Eat less, live longer: Monkeys show calorie restriction works
A new study on rhesus monkeys suggests people could live longer and fend off disease with calorie-restricted diets.
Fri, Jul 10, 2009 at 11:44 AM
MONKEY SEE, MONKEY DO: Canto (left) a 27-year-old rhesus monkey, is on a restricted diet, while Owen, 29, is not. The two monkeys are part of a study of the links between diet and aging. (Photo: Jeff Miller/AP News)
Put down that Ho-Ho if you want to live. Once thought to be a kooky fad, calorie restriction may actually help people live longer and improve quality of life in old age according to the results of a study on rhesus monkeys.
Where creams, ‘miracle elixirs’, vitamin concoctions and other potions aimed at fighting off old age have failed, going on a strict diet with limited calorie intake may be the method that really works. Such a diet includes all of the ingredients needed for optimal health, but cuts calories by 30 percent.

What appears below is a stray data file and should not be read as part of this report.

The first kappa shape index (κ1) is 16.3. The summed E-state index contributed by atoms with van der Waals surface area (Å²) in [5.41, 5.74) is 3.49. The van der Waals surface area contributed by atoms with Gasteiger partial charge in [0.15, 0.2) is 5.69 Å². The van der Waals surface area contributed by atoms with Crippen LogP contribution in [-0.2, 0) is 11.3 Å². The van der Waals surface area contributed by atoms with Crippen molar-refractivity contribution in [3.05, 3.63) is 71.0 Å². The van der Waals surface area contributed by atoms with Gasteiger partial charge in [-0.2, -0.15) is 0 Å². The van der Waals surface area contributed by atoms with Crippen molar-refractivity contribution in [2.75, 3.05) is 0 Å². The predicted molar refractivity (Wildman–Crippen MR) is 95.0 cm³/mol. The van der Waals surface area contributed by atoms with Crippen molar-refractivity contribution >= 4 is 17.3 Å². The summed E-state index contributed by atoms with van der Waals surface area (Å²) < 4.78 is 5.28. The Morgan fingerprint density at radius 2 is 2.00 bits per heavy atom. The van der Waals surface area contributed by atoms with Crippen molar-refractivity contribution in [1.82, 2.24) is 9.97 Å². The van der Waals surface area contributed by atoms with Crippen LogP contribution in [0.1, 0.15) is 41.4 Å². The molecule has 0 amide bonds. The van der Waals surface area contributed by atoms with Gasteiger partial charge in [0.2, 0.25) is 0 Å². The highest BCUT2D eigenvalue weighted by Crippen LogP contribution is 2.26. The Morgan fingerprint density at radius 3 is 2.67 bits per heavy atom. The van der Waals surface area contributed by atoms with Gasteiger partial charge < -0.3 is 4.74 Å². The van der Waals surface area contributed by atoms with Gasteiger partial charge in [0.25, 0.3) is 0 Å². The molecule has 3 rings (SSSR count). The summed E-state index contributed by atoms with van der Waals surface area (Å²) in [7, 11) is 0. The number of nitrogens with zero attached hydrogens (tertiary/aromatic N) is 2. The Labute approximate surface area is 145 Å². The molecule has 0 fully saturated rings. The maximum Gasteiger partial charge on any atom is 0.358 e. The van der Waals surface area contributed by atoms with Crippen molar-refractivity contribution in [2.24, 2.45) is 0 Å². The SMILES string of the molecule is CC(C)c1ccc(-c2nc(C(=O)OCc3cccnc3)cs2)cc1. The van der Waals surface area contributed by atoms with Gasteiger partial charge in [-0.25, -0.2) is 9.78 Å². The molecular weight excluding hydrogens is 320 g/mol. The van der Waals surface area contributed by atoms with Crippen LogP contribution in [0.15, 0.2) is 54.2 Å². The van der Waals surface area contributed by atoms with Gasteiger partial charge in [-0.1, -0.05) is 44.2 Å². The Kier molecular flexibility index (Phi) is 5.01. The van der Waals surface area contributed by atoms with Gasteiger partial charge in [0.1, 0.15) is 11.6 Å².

The results of a decades-long study on monkeys were reported Thursday in Science by researchers Ricki J. Colman and Richard Weindruch of the University of Wisconsin, illustrating that monkeys given a reduced-calorie diet are showing a number of beneficial signs including less diabetes, cancer, heart and brain disease.
“It says much of the biology of caloric restriction is translatable into primates,” says Weindruch, “which makes it more likely it would apply to humans.”
While these results are encouraging, not everyone is convinced that it will apply to humans, and a 30 percent reduction in calories can be very difficult to maintain. Biologists have begun the search for drugs that might mimic the effect of reducing calories, with one possibility being reservatrol, a substance found in red wine.
Weindruch and his colleagues plan to continue monitoring the monkeys, whose life spans range from 27 to 40 years. The monkeys in the test group are currently in their mid- to late-20s.
"If we reach the 40-year-old life span, the study could continue for another 15 years," Weindruch said. "That would probably round out my career."